The study addresses the relationship between diachronic change and synchronic polysemy based on the use of diminutives in four closely related Southeastern Mande languages. It explores the synchronic patterns of use of cognate diminutive markers deriving from the word ‘child’, and accounts for differences between the languages in terms of a Radial Category network, which is designed to capture in one representation both mechanisms of diachronic change and mechanisms of regular meaning extension. The study argues that the same approach can be used to account for the ways diminutive markers acquire new meanings and for the ways an old diminutive category disintegrates, when new markers start replacing the old one in some of the core diminutive functions. The invasion and expansion of new markers may result in discontinuous semantic structures that can only be understood when the diachrony is taken into account (in this particular case study, the evidence for historical change comes from a synchronic comparison with closely related languages).
Bearth, Thomas. 1971. L’Énoncé toura (Côte d’Ivoire). Norman, OK: SIL of the University of Oklahoma.
Bearth, Thomas. 1986. L’articulation du temps et de l’aspect dans le discours toura. Bern: Peter Lang.
Croft, William, Hava Bat-Zeev Shyldkrot & Suzanne Kemmer. 1987. Diachronic semantic processes in the middle voice. In Anna Giacolone Ramat, Onofrio Carruba & Giuliano Bernini (eds.), Papers from the 7th international conference on historical linguistics, 179–192. Amsterdam & Philadelphia: John Benjamins.
Dressler, Wolfgang U & Lavinia Merlini Barbaresi. 1994. Morphopragmatics: Diminutives and intensifiers in Italian, German, and other languages (Trends in Linguistics Studies and Monographs 76). Berlin & New York: Mouton de Gruyter.
Gordon, Raymond G., Jr (ed.). 2005. Ethnologue: Languages of the world, 15th. Dallas: SIL International. http://www.ethnologue.com/ (accessed 26 December 2011).
Greenberg, Joseph H. 1959. Africa as a linguistic area. In William R. Bascom & Melville J. Herskovits (eds.), Continuity and change in African cultures, 15–27. Chicago, IL: University of Chicago Press.
Heine, Bernd, Ulrike Claudi & Hünnemeyer Friederike. 1991. Grammaticalization. Chicago, IL: University of Chicago Press.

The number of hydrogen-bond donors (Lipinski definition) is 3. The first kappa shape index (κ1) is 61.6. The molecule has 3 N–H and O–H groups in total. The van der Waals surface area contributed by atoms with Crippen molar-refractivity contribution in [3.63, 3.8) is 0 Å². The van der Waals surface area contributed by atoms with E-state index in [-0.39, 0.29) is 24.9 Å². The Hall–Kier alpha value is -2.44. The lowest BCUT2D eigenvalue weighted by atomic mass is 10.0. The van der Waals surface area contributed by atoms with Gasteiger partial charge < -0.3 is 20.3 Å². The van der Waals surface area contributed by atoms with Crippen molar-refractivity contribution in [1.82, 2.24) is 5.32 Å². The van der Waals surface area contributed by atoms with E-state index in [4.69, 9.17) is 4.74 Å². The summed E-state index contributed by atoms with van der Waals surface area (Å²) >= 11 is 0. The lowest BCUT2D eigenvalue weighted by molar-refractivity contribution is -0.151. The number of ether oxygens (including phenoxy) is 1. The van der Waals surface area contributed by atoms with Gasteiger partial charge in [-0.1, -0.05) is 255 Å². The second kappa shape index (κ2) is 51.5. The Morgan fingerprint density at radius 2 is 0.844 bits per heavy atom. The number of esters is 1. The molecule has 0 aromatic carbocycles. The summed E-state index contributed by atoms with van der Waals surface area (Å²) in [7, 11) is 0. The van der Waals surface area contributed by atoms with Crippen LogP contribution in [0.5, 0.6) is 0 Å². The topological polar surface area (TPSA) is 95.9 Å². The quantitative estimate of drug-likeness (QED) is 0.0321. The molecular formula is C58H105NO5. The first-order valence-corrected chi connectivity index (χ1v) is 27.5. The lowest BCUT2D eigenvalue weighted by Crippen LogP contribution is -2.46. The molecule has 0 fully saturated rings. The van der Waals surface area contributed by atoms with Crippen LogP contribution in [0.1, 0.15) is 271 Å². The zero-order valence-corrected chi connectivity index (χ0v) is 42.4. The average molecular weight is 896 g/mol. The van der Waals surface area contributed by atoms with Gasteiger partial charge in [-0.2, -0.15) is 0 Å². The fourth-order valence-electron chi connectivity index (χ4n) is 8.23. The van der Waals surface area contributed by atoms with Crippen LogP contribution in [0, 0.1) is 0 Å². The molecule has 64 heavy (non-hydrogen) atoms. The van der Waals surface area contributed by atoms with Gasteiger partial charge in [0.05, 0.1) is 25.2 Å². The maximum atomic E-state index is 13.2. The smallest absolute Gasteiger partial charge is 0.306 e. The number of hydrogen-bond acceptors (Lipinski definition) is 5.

Heine, Bernd & Tania Kuteva. 2002. World lexicon of grammaticalization. Cambridge: Cambridge University Press.
Heine, Bernd & Zelealem Leyew. 2008. Is Africa a linguistic area? In Bernd Heine & Derek Nurse (eds.), A linguistic geography of Africa, 15–35. Cambridge: Cambridge University Press.
Lakoff, George. 1987. Women, fire, and dangerous things. Chicago: University of Chicago Press.
Lewandowska-Tomaszczyk, Barbara. 2007. Polysemy, prototypes, and radial categories. In Dirk Geeraerts & Hubert Cuyckens (eds.), The Oxford handbook of cognitive linguistics, 139–169. Oxford: Oxford University Press.
Matisoff, James A. 1991. The mother of all morphemes: Augmentatives and diminutives in areal and universal perspective. In Martha Ratliff & Eric Schiller (eds.), Papers from the 1st annual meeting of the Southeast Asian Linguistics Society, 293–349. Tempe, AZ: Arizona State University program for Southeast Asian Studies.
Nikitina, Tatiana. 2008. The mixing of syntactic properties and language change. Stanford, CA: Stanford University dissertation.
Nikitina, Tatiana. 2009. The syntax of PPs in Wan, an “SOVX” language. Studies in Language 33(4). 907–930.
Nikitina, Tatiana. 2018a. When linguists and speakers do not agree: The endangered grammar of verbal art in West Africa. Journal of Linguistic Anthropology 28(2). 197–220.
Nikitina, Tatiana. 2018b. Verb phrase external arguments in Mande: New evidence for obligatory extraposition. Natural Language & Linguistic Theory 1–42. doi:https://doi.org/10.1007/s11049-018-9417-0)| false
Linguistics publishes articles and book reviews in the traditional disciplines of linguistics as well as in neighboring disciplines insofar as these are deemed to be of interest to linguists and other students of natural language. The journal also features occasional Special Issues in these fields.